“I’m 63 years old. And I’m thinking ‘What am I gonna do?’ I’m not going to live forever. I’m highly unlikely to still be working when I’m 91, like Warren Buffet. But I don’t want to become irrelevant. Whether that is working with projects in Guatemala, or North Dakota or wherever. And making sure my kids and grandchildren are all doing well.”

Article ImageCasey and his wife, Linda, have three daughters, all with university degrees. Monica (Houweling) Paulson has been in the family business since that first interview in 2012. Today, she’s married, with two children (one born this past December 31), and she has climbed the ladder to account manager. Says Casey of his middle daughter, “She’s brilliant—she’s way smarter than I am. She’s got a business degree from Pepperdine. I tell you, if I died tomorrow and she became CEO, the company would be a lot better for it.”

But it’s when Casey talks about his two grandsons that his voice really lights up.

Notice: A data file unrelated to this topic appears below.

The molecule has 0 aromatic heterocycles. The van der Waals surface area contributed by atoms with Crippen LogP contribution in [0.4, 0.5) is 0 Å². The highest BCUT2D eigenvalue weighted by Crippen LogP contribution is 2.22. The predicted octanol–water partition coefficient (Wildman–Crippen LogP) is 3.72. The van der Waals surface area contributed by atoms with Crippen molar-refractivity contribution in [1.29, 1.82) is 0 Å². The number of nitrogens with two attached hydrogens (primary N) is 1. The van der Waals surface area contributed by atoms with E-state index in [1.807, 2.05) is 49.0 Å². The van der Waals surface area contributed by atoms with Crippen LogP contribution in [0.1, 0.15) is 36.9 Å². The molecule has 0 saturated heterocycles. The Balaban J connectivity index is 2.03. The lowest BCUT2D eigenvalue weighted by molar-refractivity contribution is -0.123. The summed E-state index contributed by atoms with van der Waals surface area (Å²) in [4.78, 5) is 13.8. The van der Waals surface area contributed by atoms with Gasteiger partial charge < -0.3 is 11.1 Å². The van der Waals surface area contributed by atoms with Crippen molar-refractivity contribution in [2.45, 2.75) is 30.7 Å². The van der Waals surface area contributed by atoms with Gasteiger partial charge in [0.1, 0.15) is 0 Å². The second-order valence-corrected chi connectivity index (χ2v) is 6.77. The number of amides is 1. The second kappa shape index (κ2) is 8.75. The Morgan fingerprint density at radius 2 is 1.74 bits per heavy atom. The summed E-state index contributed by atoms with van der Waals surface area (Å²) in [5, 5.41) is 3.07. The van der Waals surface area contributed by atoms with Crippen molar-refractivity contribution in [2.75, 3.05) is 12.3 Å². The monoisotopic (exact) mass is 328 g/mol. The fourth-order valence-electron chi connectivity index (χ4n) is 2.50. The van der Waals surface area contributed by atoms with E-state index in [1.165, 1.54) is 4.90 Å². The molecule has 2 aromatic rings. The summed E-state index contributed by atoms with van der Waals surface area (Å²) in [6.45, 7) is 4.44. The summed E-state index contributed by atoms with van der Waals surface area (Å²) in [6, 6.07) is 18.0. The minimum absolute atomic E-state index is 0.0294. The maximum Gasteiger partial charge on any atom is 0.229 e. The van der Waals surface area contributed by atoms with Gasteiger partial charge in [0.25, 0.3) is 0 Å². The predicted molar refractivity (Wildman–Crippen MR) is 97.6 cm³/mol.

Pictured: Jacob Casey Paulson, fourth-generation greenhouse man in the making.

“You know what, the thing is, there’s nothing like having a grandchild running up to you holding his hands out. [Nineteen-month-old Jakey] hasn’t quite figured out everything in life—he calls me ‘Out’ instead of grandpa. I don’t know where the word ‘Out’ comes from … because I take him outside all the time, probably.”

Does Jakey have a future in the greenhouse business?

“I’m working on it already. You’ve gotta start when they’re young. I could send you a picture of him pulling up a flower in his yard and looking at it … this kid’s a natural!” IG